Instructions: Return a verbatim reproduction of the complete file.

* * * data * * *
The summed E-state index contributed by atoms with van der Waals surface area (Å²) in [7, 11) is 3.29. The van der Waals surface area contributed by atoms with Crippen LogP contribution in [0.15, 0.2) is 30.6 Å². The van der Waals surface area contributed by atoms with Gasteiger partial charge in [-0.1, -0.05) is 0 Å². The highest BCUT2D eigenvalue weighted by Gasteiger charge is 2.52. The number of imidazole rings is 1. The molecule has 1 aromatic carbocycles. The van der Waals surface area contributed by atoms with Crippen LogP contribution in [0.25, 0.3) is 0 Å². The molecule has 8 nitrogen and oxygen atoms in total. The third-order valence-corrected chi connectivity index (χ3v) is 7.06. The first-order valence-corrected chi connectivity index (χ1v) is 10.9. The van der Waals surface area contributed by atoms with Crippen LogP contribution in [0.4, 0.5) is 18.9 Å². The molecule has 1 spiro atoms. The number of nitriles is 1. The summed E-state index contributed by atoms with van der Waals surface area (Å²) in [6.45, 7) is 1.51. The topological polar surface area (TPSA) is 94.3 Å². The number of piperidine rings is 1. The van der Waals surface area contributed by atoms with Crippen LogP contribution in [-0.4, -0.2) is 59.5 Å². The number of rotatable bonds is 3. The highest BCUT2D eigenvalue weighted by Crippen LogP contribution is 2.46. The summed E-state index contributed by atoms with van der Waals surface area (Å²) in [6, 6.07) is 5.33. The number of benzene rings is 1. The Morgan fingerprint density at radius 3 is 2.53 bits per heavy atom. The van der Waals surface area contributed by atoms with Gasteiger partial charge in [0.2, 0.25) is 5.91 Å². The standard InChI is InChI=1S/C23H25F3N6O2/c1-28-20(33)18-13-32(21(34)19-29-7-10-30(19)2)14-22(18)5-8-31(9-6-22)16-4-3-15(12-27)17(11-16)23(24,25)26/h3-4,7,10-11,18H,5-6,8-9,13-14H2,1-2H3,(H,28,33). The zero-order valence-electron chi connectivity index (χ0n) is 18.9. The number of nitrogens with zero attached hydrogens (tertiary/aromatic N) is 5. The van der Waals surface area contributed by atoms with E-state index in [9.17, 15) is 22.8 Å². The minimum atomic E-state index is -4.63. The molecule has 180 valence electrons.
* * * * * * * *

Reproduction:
The summed E-state index contributed by atoms with van der Waals surface area (Å²) in [7, 11) is 3.29. The van der Waals surface area contributed by atoms with Crippen LogP contribution in [0.15, 0.2) is 30.6 Å². The van der Waals surface area contributed by atoms with Gasteiger partial charge in [-0.1, -0.05) is 0 Å². The highest BCUT2D eigenvalue weighted by Gasteiger charge is 2.52. The number of imidazole rings is 1. The molecule has 1 aromatic carbocycles. The van der Waals surface area contributed by atoms with Crippen LogP contribution in [0.25, 0.3) is 0 Å². The molecule has 8 nitrogen and oxygen atoms in total. The third-order valence-corrected chi connectivity index (χ3v) is 7.06. The first-order valence-corrected chi connectivity index (χ1v) is 10.9. The van der Waals surface area contributed by atoms with Crippen LogP contribution in [0.4, 0.5) is 18.9 Å². The molecule has 1 spiro atoms. The number of nitriles is 1. The summed E-state index contributed by atoms with van der Waals surface area (Å²) in [6.45, 7) is 1.51. The topological polar surface area (TPSA) is 94.3 Å². The number of piperidine rings is 1. The van der Waals surface area contributed by atoms with Crippen LogP contribution in [-0.4, -0.2) is 59.5 Å². The number of rotatable bonds is 3. The highest BCUT2D eigenvalue weighted by Crippen LogP contribution is 2.46. The summed E-state index contributed by atoms with van der Waals surface area (Å²) in [6, 6.07) is 5.33. The number of benzene rings is 1. The Morgan fingerprint density at radius 3 is 2.53 bits per heavy atom. The van der Waals surface area contributed by atoms with Gasteiger partial charge in [0.2, 0.25) is 5.91 Å². The standard InChI is InChI=1S/C23H25F3N6O2/c1-28-20(33)18-13-32(21(34)19-29-7-10-30(19)2)14-22(18)5-8-31(9-6-22)16-4-3-15(12-27)17(11-16)23(24,25)26/h3-4,7,10-11,18H,5-6,8-9,13-14H2,1-2H3,(H,28,33). The zero-order valence-electron chi connectivity index (χ0n) is 18.9. The number of nitrogens with zero attached hydrogens (tertiary/aromatic N) is 5. The van der Waals surface area contributed by atoms with E-state index in [9.17, 15) is 22.8 Å². The minimum atomic E-state index is -4.63. The molecule has 180 valence electrons.